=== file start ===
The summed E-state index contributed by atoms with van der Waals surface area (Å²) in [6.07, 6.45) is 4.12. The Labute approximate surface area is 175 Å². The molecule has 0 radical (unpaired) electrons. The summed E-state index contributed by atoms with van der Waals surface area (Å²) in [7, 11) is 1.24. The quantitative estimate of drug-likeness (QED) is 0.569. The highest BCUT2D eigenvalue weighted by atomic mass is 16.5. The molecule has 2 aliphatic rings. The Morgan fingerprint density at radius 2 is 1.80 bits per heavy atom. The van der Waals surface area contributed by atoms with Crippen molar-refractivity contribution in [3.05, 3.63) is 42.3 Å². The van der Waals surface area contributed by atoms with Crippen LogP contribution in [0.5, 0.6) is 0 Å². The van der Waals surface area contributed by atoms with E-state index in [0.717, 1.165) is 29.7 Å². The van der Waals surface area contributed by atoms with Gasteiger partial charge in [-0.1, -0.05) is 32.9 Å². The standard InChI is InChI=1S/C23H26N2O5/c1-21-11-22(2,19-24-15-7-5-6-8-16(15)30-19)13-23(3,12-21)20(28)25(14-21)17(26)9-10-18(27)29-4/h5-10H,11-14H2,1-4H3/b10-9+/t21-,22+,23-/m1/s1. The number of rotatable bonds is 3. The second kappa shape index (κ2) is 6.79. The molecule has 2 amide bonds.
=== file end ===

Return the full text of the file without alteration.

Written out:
The summed E-state index contributed by atoms with van der Waals surface area (Å²) in [6.07, 6.45) is 4.12. The Labute approximate surface area is 175 Å². The molecule has 0 radical (unpaired) electrons. The summed E-state index contributed by atoms with van der Waals surface area (Å²) in [7, 11) is 1.24. The quantitative estimate of drug-likeness (QED) is 0.569. The highest BCUT2D eigenvalue weighted by atomic mass is 16.5. The molecule has 2 aliphatic rings. The Morgan fingerprint density at radius 2 is 1.80 bits per heavy atom. The van der Waals surface area contributed by atoms with Crippen molar-refractivity contribution in [3.05, 3.63) is 42.3 Å². The van der Waals surface area contributed by atoms with Crippen LogP contribution in [0.5, 0.6) is 0 Å². The van der Waals surface area contributed by atoms with E-state index in [0.717, 1.165) is 29.7 Å². The van der Waals surface area contributed by atoms with Gasteiger partial charge in [-0.1, -0.05) is 32.9 Å². The standard InChI is InChI=1S/C23H26N2O5/c1-21-11-22(2,19-24-15-7-5-6-8-16(15)30-19)13-23(3,12-21)20(28)25(14-21)17(26)9-10-18(27)29-4/h5-10H,11-14H2,1-4H3/b10-9+/t21-,22+,23-/m1/s1. The number of rotatable bonds is 3. The second kappa shape index (κ2) is 6.79. The molecule has 2 amide bonds.